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FIRST SLIDE

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**LRFD Update for Materials/Geotechnical**

At GRAC Meeting John Schuler, PE Program Manager Virginia DOT Materials Division October 31, 2011

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**Purpose of Presentation**

Provide common ground between Materials & Bridge, give Materials & Geotechs background on LRFD initiative

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**LRFD – poor choice of words**

LRFD – poor choice of words? Concrete – 1950s Steel – 1960s Transportation (Geotech) – 1990s

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**Why LRFD. Steel vs Pre-Stressed Industries**

Why LRFD? Steel vs Pre-Stressed Industries? Purpose – Uniform Safety (not economy)

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Data obtained from instrumentation Main bridge members mostly Supporting members/substructures hardly Geotech – not a thought (later calibration Tony Allen WSDOT)

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Main Players Modjeski & Masters D’Appolonia – Geotech Baker – later Geotech Prof. Nowak – Michigan – statistics

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FHWA – LRFD by October 2007 for bridges LRFD by October 2010 for walls, culverts, etc. Eventually left up to each state FHWA Phased in for various items

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Importance now? Required Standard Specs no longer being updated as of about 2000 LRFD Spec is excellent reference source – especially geotechnical

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**Biggest problem states had in going LRFD – finding software**

Biggest problem states had in going LRFD – finding software! This was impact to structural side, not geotech nearly as much.

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Every VDOT Bridge Engineer who was at VDOT in Spring 2007 received following geotechnical guidance training from CO S & B Division.

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**LRFD Code Highlights Pertaining to Geotechnical Design**

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**LRFD Code Highlights AASHTO LRFD Bridge Design Specifications**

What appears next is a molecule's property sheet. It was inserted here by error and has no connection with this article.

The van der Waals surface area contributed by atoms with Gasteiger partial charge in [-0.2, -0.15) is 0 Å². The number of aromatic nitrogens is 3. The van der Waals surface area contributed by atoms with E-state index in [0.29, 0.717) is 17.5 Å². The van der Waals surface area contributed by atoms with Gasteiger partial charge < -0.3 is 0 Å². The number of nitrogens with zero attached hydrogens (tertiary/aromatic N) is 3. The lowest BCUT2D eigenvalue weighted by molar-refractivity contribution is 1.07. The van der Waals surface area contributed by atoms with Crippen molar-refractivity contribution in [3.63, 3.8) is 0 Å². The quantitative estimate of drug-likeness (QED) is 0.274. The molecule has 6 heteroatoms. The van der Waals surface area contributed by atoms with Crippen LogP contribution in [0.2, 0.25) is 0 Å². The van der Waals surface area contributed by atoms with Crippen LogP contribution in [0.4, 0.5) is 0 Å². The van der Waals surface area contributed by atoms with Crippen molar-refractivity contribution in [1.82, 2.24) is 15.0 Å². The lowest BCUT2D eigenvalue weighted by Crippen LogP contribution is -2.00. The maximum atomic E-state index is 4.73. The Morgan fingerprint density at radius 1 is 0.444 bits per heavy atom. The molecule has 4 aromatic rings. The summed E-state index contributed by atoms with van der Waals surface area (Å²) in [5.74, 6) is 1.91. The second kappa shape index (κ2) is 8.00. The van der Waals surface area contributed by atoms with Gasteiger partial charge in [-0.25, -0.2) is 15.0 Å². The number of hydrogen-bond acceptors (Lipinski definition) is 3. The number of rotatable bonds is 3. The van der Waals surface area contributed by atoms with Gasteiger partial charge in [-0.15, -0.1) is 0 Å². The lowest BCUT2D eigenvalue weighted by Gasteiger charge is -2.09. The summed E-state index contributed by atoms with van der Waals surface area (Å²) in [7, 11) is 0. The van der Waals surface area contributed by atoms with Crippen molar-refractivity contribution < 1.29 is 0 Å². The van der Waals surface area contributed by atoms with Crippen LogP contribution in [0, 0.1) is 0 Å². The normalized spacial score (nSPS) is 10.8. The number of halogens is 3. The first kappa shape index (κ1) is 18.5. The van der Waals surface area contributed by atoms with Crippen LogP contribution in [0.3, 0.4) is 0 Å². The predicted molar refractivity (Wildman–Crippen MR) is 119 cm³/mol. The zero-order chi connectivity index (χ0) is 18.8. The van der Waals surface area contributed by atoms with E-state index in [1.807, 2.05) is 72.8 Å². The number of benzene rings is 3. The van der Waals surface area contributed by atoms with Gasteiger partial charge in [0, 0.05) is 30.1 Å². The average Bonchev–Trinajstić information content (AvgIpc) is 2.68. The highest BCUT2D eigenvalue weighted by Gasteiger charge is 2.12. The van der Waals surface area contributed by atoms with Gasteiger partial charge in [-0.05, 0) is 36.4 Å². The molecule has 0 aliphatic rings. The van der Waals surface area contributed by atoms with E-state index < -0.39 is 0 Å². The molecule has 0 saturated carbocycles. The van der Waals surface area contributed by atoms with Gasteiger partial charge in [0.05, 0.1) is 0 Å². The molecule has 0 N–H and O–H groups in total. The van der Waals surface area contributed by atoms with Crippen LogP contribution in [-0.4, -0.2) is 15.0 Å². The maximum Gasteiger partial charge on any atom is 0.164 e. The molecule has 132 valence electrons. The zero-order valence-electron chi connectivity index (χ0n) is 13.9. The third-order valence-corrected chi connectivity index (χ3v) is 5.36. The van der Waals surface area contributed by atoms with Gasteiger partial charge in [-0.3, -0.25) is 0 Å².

Section 3 for Loads and load factors Section 10 for Foundations Section 11 for Abutments, Piers, Walls Section 12 for Buried Structures

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LRFD Code Highlights In general, LRFD made to match ASD for geotechnical design C , criticality of scour and economy of scour protection C3.4.1,expect sliding to control often for spread footings, as horizontal soil force is always maximized Scour is the leading cause of bridge failure in America. Don’t skimp on scour protection to save money.

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LRFD Code Highlights 3.11, Earth Pressures (anchored wall pressure distribution change) Table , better exploration or field testing can increase resistance factor 10%-20% for shallow foundations RMR for bearing capacity preferred RMR is Rock Mass Rating System – LRFD code prefers this method to compute bearing capacity on rock, but it is not required.

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LRFD Code Highlights Tables for driven pile resistance factors Need to do minimum of 3-4 PDAs on a job Can increase resistance factor 40% over PDA use if do static load test(s) ($$$) Be aware, you may need to increase your PDA (Pile Dynamic Test) test quantities over what you previously used.

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**Geotechnical Parameters**

Geotechnical Parameters – Introduction and Guidance on Choosing Them 4 steps These slides will not be discussed in depth here in class. For students’ future use if so desired.

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**Geotechnical Parameters**

Step 1: Determine soil type 2 broad classifications of soil Granular (Gravel, Sand, Silt) Cohesive (Clay) The types are determined by sieve test Boring logs in bridge plans will show soil type

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**Geotechnical Parameters**

Step 2: Determine soil weight Standard correlations typically used to estimate unit weights Typically, assume saturated unit weight is pcf more than moist unit weight

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**These simple index charts are used by geotechnical engineers much more often than not.**

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**Geotechnical Parameters**

Step 3: Determine soil strength Look at boring logs for substructure If soil is granular (gravel, sand, silt) it will have a friction angle If soil is cohesive (clay, maybe clayey silt) it will have an undrained shear strength Clayey (sand, silt) may have both cohesion and friction angle

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**Geotechnical Parameters**

Step 3 (cont’d): Determine soil strength Determine either friction angle or shear strength from SPT corrected blow count N160, CPT data, lab test data SPT is most common by far In given column of boring logs, SPT blow counts are a set of 3 numbers – sum the last 2 of 3 to obtain N